Expanding Industrial Automation Capabilities with Optical Emissions Spectroscopy
Published by : Industrial Automation
Optical emission spectroscopy (OES) is a widely used analytical technique for the identification of elements in samples. It is commonplace in metal-producing industries, such as steel and copper manufacture, and in fabrication industries.
OES’s power as a technique for elemental identification has seen its widespread adoption within industrial automation. It works by detecting light emitted from atoms or molecules that have been excited to higher energy states, typically using an energetic electrical discharge source.
The excitation or discharge source promotes electrons to higher energy levels from which they subsequently relax and emit light. The emitted wavelengths of light are detected, and their specific wavelengths are characteristic of the emitting atom. An optical emission spectrometer is composed generally of three main components: the excitation source, a diffraction grating, and the detector.
The diffraction grating spatially separates the different emitted wavelengths of light, so a position and intensity sensitive detector can be used to record all the various components or spectral lines that the emitted light is composed of. What makes OES such a powerful analytical technique is that the energy spacings of the spectral lines reflect the underlying electronic structure of the emitting species.
As there may be hundreds of lines in the emission profile, these can be fit to known reference data for unambiguous assignment of the presence of an elemental species. With suitable calibration, the intensity of the light can also be used to quantify concentrations of different elemental species.
The Advantages of Using OES for Automation
The relative simplicity of optical emission spectrometers makes them ideal for integration into automated industrial processes. One common application of OES is for quality control in wafer manufacturing. Plasma deposition is commonly used to create layers of chemical species onto a substrate, and it is critical that all wafers are treated in the most similar way possible.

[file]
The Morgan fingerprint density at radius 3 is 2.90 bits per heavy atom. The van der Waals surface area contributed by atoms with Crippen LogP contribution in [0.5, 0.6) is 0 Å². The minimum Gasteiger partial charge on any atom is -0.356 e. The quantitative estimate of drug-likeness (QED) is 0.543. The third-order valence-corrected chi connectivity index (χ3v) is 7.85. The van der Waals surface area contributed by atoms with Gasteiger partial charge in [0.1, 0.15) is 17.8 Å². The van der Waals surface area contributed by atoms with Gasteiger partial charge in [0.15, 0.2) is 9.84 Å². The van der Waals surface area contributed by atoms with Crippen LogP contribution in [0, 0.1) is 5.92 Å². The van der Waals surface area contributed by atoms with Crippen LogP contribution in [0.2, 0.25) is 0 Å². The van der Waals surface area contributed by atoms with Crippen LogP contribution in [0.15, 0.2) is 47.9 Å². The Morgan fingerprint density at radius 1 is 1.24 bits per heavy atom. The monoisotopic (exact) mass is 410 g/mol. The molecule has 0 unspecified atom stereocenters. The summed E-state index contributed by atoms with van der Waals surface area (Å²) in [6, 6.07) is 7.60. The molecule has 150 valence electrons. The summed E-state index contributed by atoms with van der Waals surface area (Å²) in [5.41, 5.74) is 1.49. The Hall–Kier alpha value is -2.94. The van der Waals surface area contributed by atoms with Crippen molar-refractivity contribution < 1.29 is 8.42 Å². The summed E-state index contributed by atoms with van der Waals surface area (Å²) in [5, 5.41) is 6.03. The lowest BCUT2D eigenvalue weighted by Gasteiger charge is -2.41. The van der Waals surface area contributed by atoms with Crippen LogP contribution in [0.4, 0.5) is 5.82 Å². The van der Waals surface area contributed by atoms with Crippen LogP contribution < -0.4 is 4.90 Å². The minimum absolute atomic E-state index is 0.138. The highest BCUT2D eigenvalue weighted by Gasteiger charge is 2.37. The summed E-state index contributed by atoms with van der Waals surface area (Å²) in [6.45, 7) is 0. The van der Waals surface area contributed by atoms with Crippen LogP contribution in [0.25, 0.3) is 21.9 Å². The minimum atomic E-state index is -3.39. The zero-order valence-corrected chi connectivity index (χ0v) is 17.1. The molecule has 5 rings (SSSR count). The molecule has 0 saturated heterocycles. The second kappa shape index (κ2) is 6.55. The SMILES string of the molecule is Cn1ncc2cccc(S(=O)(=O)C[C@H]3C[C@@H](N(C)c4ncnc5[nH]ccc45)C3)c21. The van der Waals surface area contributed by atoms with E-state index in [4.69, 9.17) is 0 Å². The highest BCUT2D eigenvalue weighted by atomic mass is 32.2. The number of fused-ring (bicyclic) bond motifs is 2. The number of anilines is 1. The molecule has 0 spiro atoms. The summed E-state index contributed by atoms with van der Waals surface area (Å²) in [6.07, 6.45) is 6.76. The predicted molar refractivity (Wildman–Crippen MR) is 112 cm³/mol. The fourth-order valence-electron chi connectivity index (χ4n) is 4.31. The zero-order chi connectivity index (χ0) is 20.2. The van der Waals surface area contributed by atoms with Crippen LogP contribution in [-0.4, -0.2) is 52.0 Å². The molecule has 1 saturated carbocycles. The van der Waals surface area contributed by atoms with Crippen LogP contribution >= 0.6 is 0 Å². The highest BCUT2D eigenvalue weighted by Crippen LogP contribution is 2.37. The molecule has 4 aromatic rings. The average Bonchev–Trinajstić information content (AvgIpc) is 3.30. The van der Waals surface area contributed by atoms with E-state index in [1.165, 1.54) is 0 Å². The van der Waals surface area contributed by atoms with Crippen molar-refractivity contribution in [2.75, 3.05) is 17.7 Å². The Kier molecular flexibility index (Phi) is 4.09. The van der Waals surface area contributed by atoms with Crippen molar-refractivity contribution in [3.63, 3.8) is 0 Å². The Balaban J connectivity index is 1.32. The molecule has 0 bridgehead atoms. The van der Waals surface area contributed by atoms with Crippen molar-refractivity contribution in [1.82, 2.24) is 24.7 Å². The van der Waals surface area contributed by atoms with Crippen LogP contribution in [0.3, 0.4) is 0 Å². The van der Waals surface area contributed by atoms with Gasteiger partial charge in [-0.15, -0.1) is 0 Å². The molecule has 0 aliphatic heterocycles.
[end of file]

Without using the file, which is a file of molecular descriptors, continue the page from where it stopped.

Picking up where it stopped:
OES can be used to monitor the conditions in the plasma and the relative ratios of different chemical species to monitor the progression of the chemical reaction and more accurately determine the best endpoint for the processing. For this type of fabrication process, the data output of the spectrometer can be integrated as part of a feedback system with the manufacturing process.
Automation of data analysis and element identification is relatively straightforward and is suitable for use in many types of deposition processes, including atomic layer deposition for the creation of ultra-high-quality thin films. Automated OES is also a popular tool in metallurgy. OES can be used to identify a wide range of elements, including carbon and phosphorous, but works particularly well with softer metals, as they are more easily ‘sparked’ or excited during the initial excitation step.
Impurity testing as part of quality control is one common use of automated OES, but this can be extended to investigative work looking at how the presence of impurities and their relative concentrations have on the physical properties of a material.